Charles Berkman – Ligand Pharmaceuticals
It seemed like just another morning—until employees got to their desks to find pudding cups with a note reading: “The proof is in the pudding.”
To explain: The day before, incoming Ligand Pharmaceuticals CEO John Higgins gave a speech to employees about his philosophy, his goals for the company and the “period of high change” that comes with management shifts. Of course, he said, his job was to back up his promises. Hence, the proof would be in the pudding.
Charles Berkman likes to share this anecdote to illustrate the unique culture at Ligand—not to mention the biopharmaceutical company’s diverse portfolio, innovative products and constant drive for growth.
These combined factors have all kept the vice president, general counsel and secretary with the company—and continuously engaged and intellectually stimulated by his work—for nearly 20 years.
“My role has changed, the company has changed, it’s continued to be interesting work,” Berkman says. “It’s a good group of people to work for and with.”
Based in San Diego, the publicly traded Ligand acquires and develops early stage drug technologies, then partners with more than 130 different pharmaceutical and biotech companies that further hone them, seek regulatory approval, and then (if granted) commercialize them.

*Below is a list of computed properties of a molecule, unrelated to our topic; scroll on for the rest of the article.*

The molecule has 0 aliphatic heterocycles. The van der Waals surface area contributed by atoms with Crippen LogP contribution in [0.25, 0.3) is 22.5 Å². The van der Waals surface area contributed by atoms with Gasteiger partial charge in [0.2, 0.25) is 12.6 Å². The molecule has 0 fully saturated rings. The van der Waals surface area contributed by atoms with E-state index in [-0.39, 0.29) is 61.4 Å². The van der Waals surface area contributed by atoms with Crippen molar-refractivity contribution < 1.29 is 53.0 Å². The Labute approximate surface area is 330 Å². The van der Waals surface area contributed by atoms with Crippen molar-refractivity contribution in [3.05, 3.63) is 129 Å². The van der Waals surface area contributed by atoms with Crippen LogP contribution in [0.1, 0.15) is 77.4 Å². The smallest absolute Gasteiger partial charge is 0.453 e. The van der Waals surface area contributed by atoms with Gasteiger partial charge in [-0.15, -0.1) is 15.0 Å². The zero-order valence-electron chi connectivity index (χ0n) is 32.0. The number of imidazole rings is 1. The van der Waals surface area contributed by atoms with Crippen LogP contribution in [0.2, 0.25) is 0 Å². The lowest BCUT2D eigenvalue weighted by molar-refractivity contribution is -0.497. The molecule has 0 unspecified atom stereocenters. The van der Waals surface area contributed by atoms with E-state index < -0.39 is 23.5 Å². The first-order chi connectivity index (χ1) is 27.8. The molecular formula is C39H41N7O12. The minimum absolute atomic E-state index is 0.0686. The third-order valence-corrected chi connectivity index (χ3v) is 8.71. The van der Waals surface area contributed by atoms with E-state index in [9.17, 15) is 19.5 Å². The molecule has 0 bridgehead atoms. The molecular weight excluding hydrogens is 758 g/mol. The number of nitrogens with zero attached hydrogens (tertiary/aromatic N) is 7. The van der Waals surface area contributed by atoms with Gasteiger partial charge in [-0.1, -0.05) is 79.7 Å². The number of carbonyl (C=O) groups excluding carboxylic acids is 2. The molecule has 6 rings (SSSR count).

The company’s portfolio of currently approved drugs includes those treating cancer, osteoporosis, fungal infections and low blood platelets, Berkman explains, while those in clinical development are targeting seizures, comas, cancers, diabetes and cardiovascular, liver and kidney disease, among others.
Of significance recently, the company’s patented Captisol® technology is being used in the first U.S. authorized COVID-19 treatment. Ligand’s partner, Gilead Sciences, uses Captisol® in its antiviral Veklury® (remdesivir), which received an Emergency Use Authorization in May from the U.S. Food and Drug Administration.
After a more recent approval, Veklury is now the first and only approved COVID-19 treatment in the United States. Another partner, ImmunoPrecise Antibodies, is also developing a treatment using one of Ligand’s genetically engineered OmniAb® products.
As Berkman explains, Captisol® is used in many products beyond COVID-19—including in Kyprolis®, a cancer treatment developed by biotech company Amgen.
For legal-department-of-one Berkman, this makes for an active, fast-paced environment and broad-ranging work. He does everything from handling major strategic transactions and mergers “on a pretty regular basis” to managing a significant IP portfolio of more than 1,200 patents worldwide. Ligand has made more than 20 acquisitions and investments over the past 12 years, deploying approximately $1 billion of capital.